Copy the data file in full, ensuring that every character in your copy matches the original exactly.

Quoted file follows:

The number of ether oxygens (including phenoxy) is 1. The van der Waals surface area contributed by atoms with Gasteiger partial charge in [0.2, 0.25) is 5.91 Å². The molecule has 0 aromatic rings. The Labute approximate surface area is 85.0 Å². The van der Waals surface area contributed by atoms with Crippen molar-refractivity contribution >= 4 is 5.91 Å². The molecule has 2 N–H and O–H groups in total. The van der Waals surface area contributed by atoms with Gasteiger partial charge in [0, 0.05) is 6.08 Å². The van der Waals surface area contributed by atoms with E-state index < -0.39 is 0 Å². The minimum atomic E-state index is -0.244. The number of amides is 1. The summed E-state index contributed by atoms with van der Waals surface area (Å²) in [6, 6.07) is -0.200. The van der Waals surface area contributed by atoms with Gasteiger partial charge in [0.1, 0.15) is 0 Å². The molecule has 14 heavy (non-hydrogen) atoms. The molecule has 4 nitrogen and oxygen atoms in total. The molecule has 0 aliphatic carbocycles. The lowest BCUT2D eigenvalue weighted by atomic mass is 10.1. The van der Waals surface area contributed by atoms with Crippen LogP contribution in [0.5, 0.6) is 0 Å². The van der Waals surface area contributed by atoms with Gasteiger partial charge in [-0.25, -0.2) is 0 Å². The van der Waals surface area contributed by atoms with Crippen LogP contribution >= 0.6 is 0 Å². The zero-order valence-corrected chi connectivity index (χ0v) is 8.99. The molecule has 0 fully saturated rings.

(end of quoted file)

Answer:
The number of ether oxygens (including phenoxy) is 1. The van der Waals surface area contributed by atoms with Gasteiger partial charge in [0.2, 0.25) is 5.91 Å². The molecule has 0 aromatic rings. The Labute approximate surface area is 85.0 Å². The van der Waals surface area contributed by atoms with Crippen molar-refractivity contribution >= 4 is 5.91 Å². The molecule has 2 N–H and O–H groups in total. The van der Waals surface area contributed by atoms with Gasteiger partial charge in [0, 0.05) is 6.08 Å². The van der Waals surface area contributed by atoms with E-state index < -0.39 is 0 Å². The minimum atomic E-state index is -0.244. The number of amides is 1. The summed E-state index contributed by atoms with van der Waals surface area (Å²) in [6, 6.07) is -0.200. The van der Waals surface area contributed by atoms with Gasteiger partial charge in [0.1, 0.15) is 0 Å². The molecule has 14 heavy (non-hydrogen) atoms. The molecule has 4 nitrogen and oxygen atoms in total. The molecule has 0 aliphatic carbocycles. The lowest BCUT2D eigenvalue weighted by atomic mass is 10.1. The van der Waals surface area contributed by atoms with Crippen LogP contribution in [0.5, 0.6) is 0 Å². The van der Waals surface area contributed by atoms with Gasteiger partial charge in [-0.25, -0.2) is 0 Å². The van der Waals surface area contributed by atoms with Crippen LogP contribution >= 0.6 is 0 Å². The zero-order valence-corrected chi connectivity index (χ0v) is 8.99. The molecule has 0 fully saturated rings.